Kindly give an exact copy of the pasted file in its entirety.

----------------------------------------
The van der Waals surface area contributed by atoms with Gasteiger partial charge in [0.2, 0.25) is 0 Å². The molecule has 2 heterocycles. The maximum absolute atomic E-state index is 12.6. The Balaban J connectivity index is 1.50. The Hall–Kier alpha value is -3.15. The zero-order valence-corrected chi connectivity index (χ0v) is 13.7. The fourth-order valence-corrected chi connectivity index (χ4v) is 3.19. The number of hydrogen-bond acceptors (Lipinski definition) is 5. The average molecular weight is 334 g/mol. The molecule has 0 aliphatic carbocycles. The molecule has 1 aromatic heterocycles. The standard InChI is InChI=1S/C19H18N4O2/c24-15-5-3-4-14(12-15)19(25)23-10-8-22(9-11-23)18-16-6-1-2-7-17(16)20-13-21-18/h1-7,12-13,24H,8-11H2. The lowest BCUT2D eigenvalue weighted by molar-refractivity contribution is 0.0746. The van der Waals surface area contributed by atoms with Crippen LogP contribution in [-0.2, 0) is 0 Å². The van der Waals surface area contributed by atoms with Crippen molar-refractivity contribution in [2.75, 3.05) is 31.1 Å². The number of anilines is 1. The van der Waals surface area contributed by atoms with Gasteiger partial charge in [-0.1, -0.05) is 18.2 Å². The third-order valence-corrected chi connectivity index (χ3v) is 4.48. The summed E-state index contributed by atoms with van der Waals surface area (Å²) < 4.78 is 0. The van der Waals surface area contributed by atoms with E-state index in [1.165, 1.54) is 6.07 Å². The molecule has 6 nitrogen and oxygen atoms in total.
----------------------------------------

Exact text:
The van der Waals surface area contributed by atoms with Gasteiger partial charge in [0.2, 0.25) is 0 Å². The molecule has 2 heterocycles. The maximum absolute atomic E-state index is 12.6. The Balaban J connectivity index is 1.50. The Hall–Kier alpha value is -3.15. The zero-order valence-corrected chi connectivity index (χ0v) is 13.7. The fourth-order valence-corrected chi connectivity index (χ4v) is 3.19. The number of hydrogen-bond acceptors (Lipinski definition) is 5. The average molecular weight is 334 g/mol. The molecule has 0 aliphatic carbocycles. The molecule has 1 aromatic heterocycles. The standard InChI is InChI=1S/C19H18N4O2/c24-15-5-3-4-14(12-15)19(25)23-10-8-22(9-11-23)18-16-6-1-2-7-17(16)20-13-21-18/h1-7,12-13,24H,8-11H2. The lowest BCUT2D eigenvalue weighted by molar-refractivity contribution is 0.0746. The van der Waals surface area contributed by atoms with Crippen LogP contribution in [-0.2, 0) is 0 Å². The van der Waals surface area contributed by atoms with Crippen molar-refractivity contribution in [2.75, 3.05) is 31.1 Å². The number of anilines is 1. The van der Waals surface area contributed by atoms with Gasteiger partial charge in [-0.1, -0.05) is 18.2 Å². The third-order valence-corrected chi connectivity index (χ3v) is 4.48. The summed E-state index contributed by atoms with van der Waals surface area (Å²) < 4.78 is 0. The van der Waals surface area contributed by atoms with E-state index in [1.165, 1.54) is 6.07 Å². The molecule has 6 nitrogen and oxygen atoms in total.